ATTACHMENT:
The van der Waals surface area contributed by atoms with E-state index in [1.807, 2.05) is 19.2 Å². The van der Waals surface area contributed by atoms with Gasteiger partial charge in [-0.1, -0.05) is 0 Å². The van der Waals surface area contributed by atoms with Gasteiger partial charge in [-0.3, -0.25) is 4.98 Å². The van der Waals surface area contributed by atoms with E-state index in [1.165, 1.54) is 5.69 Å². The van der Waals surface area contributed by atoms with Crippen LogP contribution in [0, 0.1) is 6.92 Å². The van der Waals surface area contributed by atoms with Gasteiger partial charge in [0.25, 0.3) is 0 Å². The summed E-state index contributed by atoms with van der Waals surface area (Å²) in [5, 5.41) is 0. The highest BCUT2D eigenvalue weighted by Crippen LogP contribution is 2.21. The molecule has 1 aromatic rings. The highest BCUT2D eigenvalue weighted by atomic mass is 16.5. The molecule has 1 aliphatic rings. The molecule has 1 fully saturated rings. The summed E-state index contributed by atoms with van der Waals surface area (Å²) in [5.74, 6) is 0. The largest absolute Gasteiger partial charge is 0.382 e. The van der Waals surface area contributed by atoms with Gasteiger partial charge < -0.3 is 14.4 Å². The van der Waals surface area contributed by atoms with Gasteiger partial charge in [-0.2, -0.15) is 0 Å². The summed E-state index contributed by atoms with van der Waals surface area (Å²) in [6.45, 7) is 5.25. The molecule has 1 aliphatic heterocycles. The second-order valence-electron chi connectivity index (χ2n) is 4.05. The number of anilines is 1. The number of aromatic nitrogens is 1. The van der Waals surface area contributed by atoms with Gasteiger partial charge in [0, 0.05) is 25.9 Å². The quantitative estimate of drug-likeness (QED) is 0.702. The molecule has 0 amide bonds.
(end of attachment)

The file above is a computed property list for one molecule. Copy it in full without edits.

The van der Waals surface area contributed by atoms with E-state index in [1.807, 2.05) is 19.2 Å². The van der Waals surface area contributed by atoms with Gasteiger partial charge in [-0.1, -0.05) is 0 Å². The van der Waals surface area contributed by atoms with Gasteiger partial charge in [-0.3, -0.25) is 4.98 Å². The van der Waals surface area contributed by atoms with E-state index in [1.165, 1.54) is 5.69 Å². The van der Waals surface area contributed by atoms with Crippen LogP contribution in [0, 0.1) is 6.92 Å². The van der Waals surface area contributed by atoms with Gasteiger partial charge in [0.25, 0.3) is 0 Å². The summed E-state index contributed by atoms with van der Waals surface area (Å²) in [5, 5.41) is 0. The highest BCUT2D eigenvalue weighted by Crippen LogP contribution is 2.21. The molecule has 1 aromatic rings. The highest BCUT2D eigenvalue weighted by atomic mass is 16.5. The molecule has 1 aliphatic rings. The molecule has 1 fully saturated rings. The summed E-state index contributed by atoms with van der Waals surface area (Å²) in [5.74, 6) is 0. The largest absolute Gasteiger partial charge is 0.382 e. The van der Waals surface area contributed by atoms with Gasteiger partial charge < -0.3 is 14.4 Å². The van der Waals surface area contributed by atoms with Gasteiger partial charge in [-0.2, -0.15) is 0 Å². The summed E-state index contributed by atoms with van der Waals surface area (Å²) in [6.45, 7) is 5.25. The molecule has 1 aliphatic heterocycles. The second-order valence-electron chi connectivity index (χ2n) is 4.05. The number of anilines is 1. The number of aromatic nitrogens is 1. The van der Waals surface area contributed by atoms with Gasteiger partial charge in [0, 0.05) is 25.9 Å². The quantitative estimate of drug-likeness (QED) is 0.702. The molecule has 0 amide bonds.